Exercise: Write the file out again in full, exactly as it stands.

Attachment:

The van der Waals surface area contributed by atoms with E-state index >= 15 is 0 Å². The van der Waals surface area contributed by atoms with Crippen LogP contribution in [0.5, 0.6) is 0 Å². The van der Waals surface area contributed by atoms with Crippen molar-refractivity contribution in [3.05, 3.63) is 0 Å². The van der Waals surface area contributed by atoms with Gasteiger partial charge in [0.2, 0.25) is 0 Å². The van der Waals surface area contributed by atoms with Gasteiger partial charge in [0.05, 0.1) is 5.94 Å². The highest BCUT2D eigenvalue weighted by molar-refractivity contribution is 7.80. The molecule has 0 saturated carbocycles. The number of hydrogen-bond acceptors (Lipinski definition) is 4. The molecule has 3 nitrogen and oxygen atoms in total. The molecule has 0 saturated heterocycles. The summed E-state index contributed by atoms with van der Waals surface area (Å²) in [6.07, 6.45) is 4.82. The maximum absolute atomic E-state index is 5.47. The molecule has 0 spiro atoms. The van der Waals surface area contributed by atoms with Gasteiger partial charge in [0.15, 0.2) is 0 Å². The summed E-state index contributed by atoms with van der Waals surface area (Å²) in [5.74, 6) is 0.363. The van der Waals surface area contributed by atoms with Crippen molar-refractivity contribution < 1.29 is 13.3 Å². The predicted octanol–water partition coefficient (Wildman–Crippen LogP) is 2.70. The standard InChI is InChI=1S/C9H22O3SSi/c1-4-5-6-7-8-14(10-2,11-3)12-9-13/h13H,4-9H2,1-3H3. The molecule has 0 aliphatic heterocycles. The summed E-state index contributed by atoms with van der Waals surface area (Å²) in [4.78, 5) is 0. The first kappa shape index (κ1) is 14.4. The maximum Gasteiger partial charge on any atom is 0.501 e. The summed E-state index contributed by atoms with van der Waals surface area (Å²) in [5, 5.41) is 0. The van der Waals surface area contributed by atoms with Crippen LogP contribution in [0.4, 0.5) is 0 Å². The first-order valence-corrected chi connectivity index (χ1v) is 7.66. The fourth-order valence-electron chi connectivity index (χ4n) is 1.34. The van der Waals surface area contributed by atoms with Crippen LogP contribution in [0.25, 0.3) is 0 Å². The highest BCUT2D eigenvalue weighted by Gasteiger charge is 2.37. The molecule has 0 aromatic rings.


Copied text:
The van der Waals surface area contributed by atoms with E-state index >= 15 is 0 Å². The van der Waals surface area contributed by atoms with Crippen LogP contribution in [0.5, 0.6) is 0 Å². The van der Waals surface area contributed by atoms with Crippen molar-refractivity contribution in [3.05, 3.63) is 0 Å². The van der Waals surface area contributed by atoms with Gasteiger partial charge in [0.2, 0.25) is 0 Å². The van der Waals surface area contributed by atoms with Gasteiger partial charge in [0.05, 0.1) is 5.94 Å². The highest BCUT2D eigenvalue weighted by molar-refractivity contribution is 7.80. The molecule has 0 saturated carbocycles. The number of hydrogen-bond acceptors (Lipinski definition) is 4. The molecule has 3 nitrogen and oxygen atoms in total. The molecule has 0 saturated heterocycles. The summed E-state index contributed by atoms with van der Waals surface area (Å²) in [6.07, 6.45) is 4.82. The maximum absolute atomic E-state index is 5.47. The molecule has 0 spiro atoms. The van der Waals surface area contributed by atoms with Gasteiger partial charge in [0.15, 0.2) is 0 Å². The summed E-state index contributed by atoms with van der Waals surface area (Å²) in [5.74, 6) is 0.363. The van der Waals surface area contributed by atoms with Crippen molar-refractivity contribution < 1.29 is 13.3 Å². The predicted octanol–water partition coefficient (Wildman–Crippen LogP) is 2.70. The standard InChI is InChI=1S/C9H22O3SSi/c1-4-5-6-7-8-14(10-2,11-3)12-9-13/h13H,4-9H2,1-3H3. The molecule has 0 aliphatic heterocycles. The summed E-state index contributed by atoms with van der Waals surface area (Å²) in [4.78, 5) is 0. The first kappa shape index (κ1) is 14.4. The maximum Gasteiger partial charge on any atom is 0.501 e. The summed E-state index contributed by atoms with van der Waals surface area (Å²) in [5, 5.41) is 0. The van der Waals surface area contributed by atoms with Crippen LogP contribution in [0.4, 0.5) is 0 Å². The first-order valence-corrected chi connectivity index (χ1v) is 7.66. The fourth-order valence-electron chi connectivity index (χ4n) is 1.34. The van der Waals surface area contributed by atoms with Crippen LogP contribution in [0.25, 0.3) is 0 Å². The highest BCUT2D eigenvalue weighted by Gasteiger charge is 2.37. The molecule has 0 aromatic rings.